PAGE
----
Hope shines a light in the darkness. It’s infectious, even healing. But what is there to be hopeful for? Let’s look at the year ahead with 17 reasons to have hope in 2017.
At World Vision we’re blessed to work in nearly 100 countries around the world. Not everyone celebrates Christmas, but there are many, many families who do. We get an inside look at all the different ways people celebrate Christmas around the world, and we wanted to share just a few of our favourite stories.
On October 4th my colleagues and I anxiously watched the news as Hurricane Matthew tore through Haiti. All of us were hoping and praying that the damage would be minimal, but the storm was deadly.
I lived in Haiti for 8 months after college. Immersing yourself in a different culture is exhilarating - I thrived on the challenge of trying new foods and learning a new language. What was most fascinating to me about Haitian culture, was the purpose behind their daily details. Specifically, in the food they made.
What does financial security look like for you? Money in the bank? Good investments? To my great surprise I found that in Haiti, financial security can look a lot like a goat!
As Canadian children get ready for back-to-school next week, they’re joining millions of children who are learning all around the world. Some study in school buildings with desks and chalkboards. Others learn under a tree, on a mountaintop, or in a refugee camp.
Mãe, Mère, Maji, Induk, Mama, Ammee, Mom; the word ‘mother’ in any language represents strength, love and security. And these moms are no exception!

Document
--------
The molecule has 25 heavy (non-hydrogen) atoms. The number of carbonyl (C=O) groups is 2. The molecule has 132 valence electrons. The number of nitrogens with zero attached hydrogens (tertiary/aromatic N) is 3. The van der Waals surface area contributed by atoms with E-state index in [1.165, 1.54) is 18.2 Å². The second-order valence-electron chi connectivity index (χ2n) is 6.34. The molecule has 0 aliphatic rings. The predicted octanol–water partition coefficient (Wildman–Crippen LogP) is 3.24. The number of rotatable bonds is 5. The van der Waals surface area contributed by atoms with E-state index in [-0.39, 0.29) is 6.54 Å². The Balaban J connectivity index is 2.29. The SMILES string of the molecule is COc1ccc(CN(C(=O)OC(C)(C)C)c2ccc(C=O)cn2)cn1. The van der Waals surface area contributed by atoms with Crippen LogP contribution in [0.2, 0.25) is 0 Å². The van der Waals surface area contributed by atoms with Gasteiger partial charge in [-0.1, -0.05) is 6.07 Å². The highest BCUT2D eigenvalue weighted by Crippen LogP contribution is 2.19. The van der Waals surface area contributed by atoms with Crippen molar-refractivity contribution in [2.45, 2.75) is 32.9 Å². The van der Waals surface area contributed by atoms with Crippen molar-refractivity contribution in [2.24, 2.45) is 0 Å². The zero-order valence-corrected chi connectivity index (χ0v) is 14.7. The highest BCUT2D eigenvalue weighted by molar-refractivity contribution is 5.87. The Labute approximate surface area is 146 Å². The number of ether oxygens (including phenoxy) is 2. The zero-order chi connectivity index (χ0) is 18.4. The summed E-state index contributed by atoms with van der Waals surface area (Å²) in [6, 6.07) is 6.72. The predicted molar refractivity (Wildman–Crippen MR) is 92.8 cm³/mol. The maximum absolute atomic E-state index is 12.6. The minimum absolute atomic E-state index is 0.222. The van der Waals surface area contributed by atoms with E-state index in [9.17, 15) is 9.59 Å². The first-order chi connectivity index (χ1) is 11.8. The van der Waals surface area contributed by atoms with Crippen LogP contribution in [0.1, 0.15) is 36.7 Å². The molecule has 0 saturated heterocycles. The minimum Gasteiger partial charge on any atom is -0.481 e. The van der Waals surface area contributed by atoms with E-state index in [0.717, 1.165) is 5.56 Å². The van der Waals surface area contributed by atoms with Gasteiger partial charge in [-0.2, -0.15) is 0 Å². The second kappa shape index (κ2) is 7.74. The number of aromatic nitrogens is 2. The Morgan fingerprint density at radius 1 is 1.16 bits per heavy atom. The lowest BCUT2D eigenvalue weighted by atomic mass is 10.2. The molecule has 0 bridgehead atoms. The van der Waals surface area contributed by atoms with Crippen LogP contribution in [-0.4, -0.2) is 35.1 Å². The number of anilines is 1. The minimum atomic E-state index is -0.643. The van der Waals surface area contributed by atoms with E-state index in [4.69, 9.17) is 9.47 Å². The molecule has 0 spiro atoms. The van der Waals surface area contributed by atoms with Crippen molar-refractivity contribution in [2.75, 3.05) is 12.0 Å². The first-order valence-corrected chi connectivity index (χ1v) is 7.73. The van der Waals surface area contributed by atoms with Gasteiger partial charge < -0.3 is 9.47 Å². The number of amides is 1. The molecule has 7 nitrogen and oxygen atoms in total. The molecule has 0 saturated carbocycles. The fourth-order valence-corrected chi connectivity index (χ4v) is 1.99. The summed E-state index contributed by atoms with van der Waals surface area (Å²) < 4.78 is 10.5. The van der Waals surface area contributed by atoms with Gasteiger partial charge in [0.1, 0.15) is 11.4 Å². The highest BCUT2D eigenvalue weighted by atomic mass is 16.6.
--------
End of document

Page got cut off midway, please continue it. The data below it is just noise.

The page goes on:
As Father's Day approaches, I wanted to learn how dads around the world encourage, mentor and care for their children. Looking through the World Vision photo database, I found dozens of men who go to immense lengths for their little ones.
Despite its delicious taste, chocolate does more harm than good when it’s sourced unethically. But ethical chocolate can transform impoverished cocoa-producing communities into thriving ones... just ask Mayra!
One day, about seven years ago, I was in a mall and came across a World Vision kiosk. Normally I'd just pass it by, but this time something, or should I say someone, jumped out at me. I saw a picture of the cutest little boy that instantly made me stop. Right then and there. I started sponsoring Ruben.
Fourteen-year-old Haitian Sonite Edmond despondently recalls being forced to work as a restavek when she was just six years old. Meaning “to stay with” in Creole, restaveks are children working in domestic slavery, as Sonite was forced to when she went to “stay with” her godmother in Port-au-Prince.
In the aftermath of the earthquake that struck Port-au-Prince on January 12, 2010, World Vision initiated the largest single-country disaster response in the organization’s history. Over the last three years, as the focus has shifted from emergency relief to long-term development, World Vision has helped several million Haitians.
Ever wonder what that extra gift for your sponsored child's birthday buys? Group birthday celebrations held once a year, like this one in El Salvador, are happening in your sponsored child's community too. With group birthdays, every child in the community gets to feel special and most of all, loved!